Japanese beetles have a wide host range that includes many species of fruit and vegetable crops, ornamentals and field crops. Adults are metallic bronze and green with white tufts along the side of the abdomen (Photo 1). This pest is becoming a more common corn and soybean pest in Iowa. Adults started to emerge in late May last year, but the cooler temperatures this year have slowed down development in 2013.
Photo 1. Japanese beetles skeletonize soybean leaves. Photo by David Cappaert, www.ipmimages.org.
Literature shows adults need about 1,030 growing degree days (base 50°F) to complete development. Japanese beetles will continue emergence until around 2,150 degree days. Based on accumulating degree day temperatures in 2013, Japanese beetle adults should be active in some areas of southern Iowa this week (Figure 1). However, a few adults were already collected in pheromone traps in Story County (central Iowa) today, so expect adults to show up in northern Iowa in about seven days if warm temperatures continue. To more accurately predict adult emergence in your area this summer, use this website to generate up-to-date information. Click on the “View Degree Day Map” button in the left corner of the page, and then set the parameters for degree days to create a new map. Make sure to set the start date to January 1 of the current year and the end date to today; set the base temperature to 50°F and the ceiling temperature to 86°F.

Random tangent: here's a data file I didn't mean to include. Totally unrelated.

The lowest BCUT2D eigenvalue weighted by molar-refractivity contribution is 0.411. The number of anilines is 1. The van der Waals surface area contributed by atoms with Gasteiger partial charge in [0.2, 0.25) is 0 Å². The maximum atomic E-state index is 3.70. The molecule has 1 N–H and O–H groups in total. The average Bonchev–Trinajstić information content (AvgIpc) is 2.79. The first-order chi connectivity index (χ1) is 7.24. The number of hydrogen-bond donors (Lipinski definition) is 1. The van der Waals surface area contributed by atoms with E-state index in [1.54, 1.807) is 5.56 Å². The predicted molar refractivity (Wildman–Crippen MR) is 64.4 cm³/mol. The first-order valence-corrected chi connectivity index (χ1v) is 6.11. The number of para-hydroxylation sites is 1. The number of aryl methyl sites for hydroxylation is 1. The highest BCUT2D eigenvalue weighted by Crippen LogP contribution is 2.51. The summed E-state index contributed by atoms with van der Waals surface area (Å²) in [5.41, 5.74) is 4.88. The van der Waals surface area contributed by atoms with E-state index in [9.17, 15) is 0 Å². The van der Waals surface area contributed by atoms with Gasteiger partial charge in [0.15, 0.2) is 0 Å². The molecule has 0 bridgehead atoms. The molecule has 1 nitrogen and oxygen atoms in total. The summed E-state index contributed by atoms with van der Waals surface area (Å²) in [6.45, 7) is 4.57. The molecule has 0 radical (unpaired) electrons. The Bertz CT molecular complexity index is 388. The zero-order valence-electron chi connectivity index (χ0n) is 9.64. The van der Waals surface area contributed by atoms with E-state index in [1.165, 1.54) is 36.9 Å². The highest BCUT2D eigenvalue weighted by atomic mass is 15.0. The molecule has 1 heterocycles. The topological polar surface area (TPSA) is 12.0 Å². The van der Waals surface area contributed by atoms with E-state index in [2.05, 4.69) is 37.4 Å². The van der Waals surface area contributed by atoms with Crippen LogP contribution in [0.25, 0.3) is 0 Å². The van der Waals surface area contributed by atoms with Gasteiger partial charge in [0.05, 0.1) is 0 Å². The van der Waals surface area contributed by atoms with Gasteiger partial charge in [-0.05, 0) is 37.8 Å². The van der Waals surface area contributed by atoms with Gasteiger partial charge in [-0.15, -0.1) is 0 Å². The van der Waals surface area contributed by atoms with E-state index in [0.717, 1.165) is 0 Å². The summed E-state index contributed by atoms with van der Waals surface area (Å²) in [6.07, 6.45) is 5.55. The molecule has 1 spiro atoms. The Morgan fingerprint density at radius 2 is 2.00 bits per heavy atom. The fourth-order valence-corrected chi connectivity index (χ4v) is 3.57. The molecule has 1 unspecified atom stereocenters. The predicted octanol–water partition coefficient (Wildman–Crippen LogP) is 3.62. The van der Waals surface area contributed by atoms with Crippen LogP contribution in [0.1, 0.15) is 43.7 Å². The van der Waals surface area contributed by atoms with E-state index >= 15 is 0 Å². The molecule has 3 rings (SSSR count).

Figure 1. Growing degree days accumulated (base 50°F) for Japanese beetle adults in Iowa (Jan. 1 - June 19, 2013). Adults begin emergence around 1,030 degree days. Map courtesy of Iowa Environmental Mesonet, ISU Department of Agronomy.
Damage and Management
Adults prefer to feed between soybean leaf veins, but can ultimately consume most of the leaf (Photo 2). The treatment threshold for Japanese beetles in soybean is 30 percent defoliation before bloom and 20 percent defoliation after bloom. Most people tend to overestimate plant defoliation, but this reference can help with more accurate estimations. In corn, Japanese beetles can feed on leaves, but the most significant damage comes from clipping silks during pollination (Photo 3). Consider a foliar insecticide during tasseling and silking if there are three or more beetles per ear, silks have been clipped to less than ½ inch, and pollination is less than 50 percent complete.
Photo 2. Japanese beetles skeletonize soybean leaves. Photo by Mark Licht, ISU.
Photo 3. Japanese beetles are strongly attracted to silking corn. Photo by Erin Hodgson, ISU.